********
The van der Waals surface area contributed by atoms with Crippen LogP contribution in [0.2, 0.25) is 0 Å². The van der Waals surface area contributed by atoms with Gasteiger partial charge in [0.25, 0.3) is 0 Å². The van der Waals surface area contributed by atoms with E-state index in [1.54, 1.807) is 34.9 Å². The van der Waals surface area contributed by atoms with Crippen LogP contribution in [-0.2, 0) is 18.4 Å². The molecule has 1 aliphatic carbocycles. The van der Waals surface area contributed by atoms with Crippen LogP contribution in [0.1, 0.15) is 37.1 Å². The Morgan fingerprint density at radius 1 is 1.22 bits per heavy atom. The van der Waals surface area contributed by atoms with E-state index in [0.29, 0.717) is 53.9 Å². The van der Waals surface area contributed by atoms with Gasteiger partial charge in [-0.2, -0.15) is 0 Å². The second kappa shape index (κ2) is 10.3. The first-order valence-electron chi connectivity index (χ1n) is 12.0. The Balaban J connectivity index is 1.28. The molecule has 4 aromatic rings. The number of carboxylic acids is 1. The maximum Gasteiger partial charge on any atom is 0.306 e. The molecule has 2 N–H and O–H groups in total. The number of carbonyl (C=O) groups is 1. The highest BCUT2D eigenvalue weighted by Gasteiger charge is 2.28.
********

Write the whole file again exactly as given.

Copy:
The van der Waals surface area contributed by atoms with Crippen LogP contribution in [0.2, 0.25) is 0 Å². The van der Waals surface area contributed by atoms with Gasteiger partial charge in [0.25, 0.3) is 0 Å². The van der Waals surface area contributed by atoms with E-state index in [1.54, 1.807) is 34.9 Å². The van der Waals surface area contributed by atoms with Crippen LogP contribution in [-0.2, 0) is 18.4 Å². The molecule has 1 aliphatic carbocycles. The van der Waals surface area contributed by atoms with Crippen LogP contribution in [0.1, 0.15) is 37.1 Å². The Morgan fingerprint density at radius 1 is 1.22 bits per heavy atom. The van der Waals surface area contributed by atoms with E-state index in [0.29, 0.717) is 53.9 Å². The van der Waals surface area contributed by atoms with Gasteiger partial charge in [-0.2, -0.15) is 0 Å². The second kappa shape index (κ2) is 10.3. The first-order valence-electron chi connectivity index (χ1n) is 12.0. The Balaban J connectivity index is 1.28. The molecule has 4 aromatic rings. The number of carboxylic acids is 1. The maximum Gasteiger partial charge on any atom is 0.306 e. The molecule has 2 N–H and O–H groups in total. The number of carbonyl (C=O) groups is 1. The highest BCUT2D eigenvalue weighted by Gasteiger charge is 2.28.